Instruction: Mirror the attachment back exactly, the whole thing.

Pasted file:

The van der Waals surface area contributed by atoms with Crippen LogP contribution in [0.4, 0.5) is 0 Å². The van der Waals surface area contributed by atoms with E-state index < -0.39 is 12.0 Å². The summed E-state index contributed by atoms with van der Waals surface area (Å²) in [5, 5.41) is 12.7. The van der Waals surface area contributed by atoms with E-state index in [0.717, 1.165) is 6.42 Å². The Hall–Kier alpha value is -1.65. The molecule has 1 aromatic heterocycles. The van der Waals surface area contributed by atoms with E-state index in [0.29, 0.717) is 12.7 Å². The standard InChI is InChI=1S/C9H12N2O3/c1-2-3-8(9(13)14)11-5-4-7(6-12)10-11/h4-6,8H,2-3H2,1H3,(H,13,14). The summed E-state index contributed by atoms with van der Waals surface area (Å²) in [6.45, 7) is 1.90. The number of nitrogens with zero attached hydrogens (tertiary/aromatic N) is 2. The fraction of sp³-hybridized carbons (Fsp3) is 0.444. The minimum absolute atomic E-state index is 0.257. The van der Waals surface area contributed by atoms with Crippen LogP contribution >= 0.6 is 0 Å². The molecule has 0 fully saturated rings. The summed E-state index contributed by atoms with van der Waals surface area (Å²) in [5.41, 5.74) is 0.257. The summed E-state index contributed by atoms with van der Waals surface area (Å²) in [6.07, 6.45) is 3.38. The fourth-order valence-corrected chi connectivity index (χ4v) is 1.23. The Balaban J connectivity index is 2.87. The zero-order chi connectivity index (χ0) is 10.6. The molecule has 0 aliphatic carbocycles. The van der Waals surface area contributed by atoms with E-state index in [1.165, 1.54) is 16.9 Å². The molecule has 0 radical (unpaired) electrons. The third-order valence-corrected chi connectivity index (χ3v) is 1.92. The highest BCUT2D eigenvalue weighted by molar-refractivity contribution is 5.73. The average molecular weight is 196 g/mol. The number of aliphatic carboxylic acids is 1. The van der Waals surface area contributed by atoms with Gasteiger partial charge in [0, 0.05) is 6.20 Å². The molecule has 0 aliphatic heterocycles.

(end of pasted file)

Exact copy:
The van der Waals surface area contributed by atoms with Crippen LogP contribution in [0.4, 0.5) is 0 Å². The van der Waals surface area contributed by atoms with E-state index < -0.39 is 12.0 Å². The summed E-state index contributed by atoms with van der Waals surface area (Å²) in [5, 5.41) is 12.7. The van der Waals surface area contributed by atoms with E-state index in [0.717, 1.165) is 6.42 Å². The Hall–Kier alpha value is -1.65. The molecule has 1 aromatic heterocycles. The van der Waals surface area contributed by atoms with E-state index in [0.29, 0.717) is 12.7 Å². The standard InChI is InChI=1S/C9H12N2O3/c1-2-3-8(9(13)14)11-5-4-7(6-12)10-11/h4-6,8H,2-3H2,1H3,(H,13,14). The summed E-state index contributed by atoms with van der Waals surface area (Å²) in [6.45, 7) is 1.90. The number of nitrogens with zero attached hydrogens (tertiary/aromatic N) is 2. The fraction of sp³-hybridized carbons (Fsp3) is 0.444. The minimum absolute atomic E-state index is 0.257. The van der Waals surface area contributed by atoms with Crippen LogP contribution >= 0.6 is 0 Å². The molecule has 0 fully saturated rings. The summed E-state index contributed by atoms with van der Waals surface area (Å²) in [5.41, 5.74) is 0.257. The summed E-state index contributed by atoms with van der Waals surface area (Å²) in [6.07, 6.45) is 3.38. The fourth-order valence-corrected chi connectivity index (χ4v) is 1.23. The Balaban J connectivity index is 2.87. The zero-order chi connectivity index (χ0) is 10.6. The molecule has 0 aliphatic carbocycles. The van der Waals surface area contributed by atoms with E-state index in [1.165, 1.54) is 16.9 Å². The molecule has 0 radical (unpaired) electrons. The third-order valence-corrected chi connectivity index (χ3v) is 1.92. The highest BCUT2D eigenvalue weighted by molar-refractivity contribution is 5.73. The average molecular weight is 196 g/mol. The number of aliphatic carboxylic acids is 1. The van der Waals surface area contributed by atoms with Gasteiger partial charge in [0, 0.05) is 6.20 Å². The molecule has 0 aliphatic heterocycles.